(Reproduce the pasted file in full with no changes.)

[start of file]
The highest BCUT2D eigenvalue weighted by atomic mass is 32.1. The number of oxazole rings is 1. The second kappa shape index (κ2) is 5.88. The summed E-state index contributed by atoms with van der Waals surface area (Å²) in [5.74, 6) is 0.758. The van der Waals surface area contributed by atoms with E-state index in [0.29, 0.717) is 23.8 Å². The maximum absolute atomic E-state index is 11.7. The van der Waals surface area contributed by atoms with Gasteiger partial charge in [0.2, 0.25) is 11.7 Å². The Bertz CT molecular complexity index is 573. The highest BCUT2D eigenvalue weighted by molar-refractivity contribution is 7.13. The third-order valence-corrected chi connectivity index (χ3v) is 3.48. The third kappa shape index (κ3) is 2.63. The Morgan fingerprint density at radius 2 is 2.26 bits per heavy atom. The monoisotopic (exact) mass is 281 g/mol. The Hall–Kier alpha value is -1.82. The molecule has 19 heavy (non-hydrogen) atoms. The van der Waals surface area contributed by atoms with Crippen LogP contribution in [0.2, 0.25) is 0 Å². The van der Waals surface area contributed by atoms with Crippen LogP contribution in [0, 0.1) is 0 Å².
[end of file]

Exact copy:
The highest BCUT2D eigenvalue weighted by atomic mass is 32.1. The number of oxazole rings is 1. The second kappa shape index (κ2) is 5.88. The summed E-state index contributed by atoms with van der Waals surface area (Å²) in [5.74, 6) is 0.758. The van der Waals surface area contributed by atoms with E-state index in [0.29, 0.717) is 23.8 Å². The maximum absolute atomic E-state index is 11.7. The van der Waals surface area contributed by atoms with Gasteiger partial charge in [0.2, 0.25) is 11.7 Å². The Bertz CT molecular complexity index is 573. The highest BCUT2D eigenvalue weighted by molar-refractivity contribution is 7.13. The third-order valence-corrected chi connectivity index (χ3v) is 3.48. The third kappa shape index (κ3) is 2.63. The Morgan fingerprint density at radius 2 is 2.26 bits per heavy atom. The monoisotopic (exact) mass is 281 g/mol. The Hall–Kier alpha value is -1.82. The molecule has 19 heavy (non-hydrogen) atoms. The van der Waals surface area contributed by atoms with Crippen LogP contribution in [0.2, 0.25) is 0 Å². The van der Waals surface area contributed by atoms with Crippen LogP contribution in [0, 0.1) is 0 Å².